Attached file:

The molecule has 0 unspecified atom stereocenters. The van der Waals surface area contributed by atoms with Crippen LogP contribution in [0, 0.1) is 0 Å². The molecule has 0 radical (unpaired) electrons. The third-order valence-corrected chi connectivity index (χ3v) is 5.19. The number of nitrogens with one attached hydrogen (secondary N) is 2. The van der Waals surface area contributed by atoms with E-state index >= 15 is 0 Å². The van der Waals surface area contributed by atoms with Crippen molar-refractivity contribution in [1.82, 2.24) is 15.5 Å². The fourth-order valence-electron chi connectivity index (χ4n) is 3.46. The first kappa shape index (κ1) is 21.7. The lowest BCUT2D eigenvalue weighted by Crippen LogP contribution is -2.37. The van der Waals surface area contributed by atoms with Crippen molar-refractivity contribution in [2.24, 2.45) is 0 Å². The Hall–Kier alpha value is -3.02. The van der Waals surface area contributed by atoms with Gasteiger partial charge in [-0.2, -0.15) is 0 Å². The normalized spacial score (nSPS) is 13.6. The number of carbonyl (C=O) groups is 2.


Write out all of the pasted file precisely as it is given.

The molecule has 0 unspecified atom stereocenters. The van der Waals surface area contributed by atoms with Crippen LogP contribution in [0, 0.1) is 0 Å². The molecule has 0 radical (unpaired) electrons. The third-order valence-corrected chi connectivity index (χ3v) is 5.19. The number of nitrogens with one attached hydrogen (secondary N) is 2. The van der Waals surface area contributed by atoms with E-state index >= 15 is 0 Å². The van der Waals surface area contributed by atoms with Crippen molar-refractivity contribution in [1.82, 2.24) is 15.5 Å². The fourth-order valence-electron chi connectivity index (χ4n) is 3.46. The first kappa shape index (κ1) is 21.7. The lowest BCUT2D eigenvalue weighted by Crippen LogP contribution is -2.37. The van der Waals surface area contributed by atoms with Crippen molar-refractivity contribution in [2.24, 2.45) is 0 Å². The Hall–Kier alpha value is -3.02. The van der Waals surface area contributed by atoms with Gasteiger partial charge in [-0.2, -0.15) is 0 Å². The normalized spacial score (nSPS) is 13.6. The number of carbonyl (C=O) groups is 2.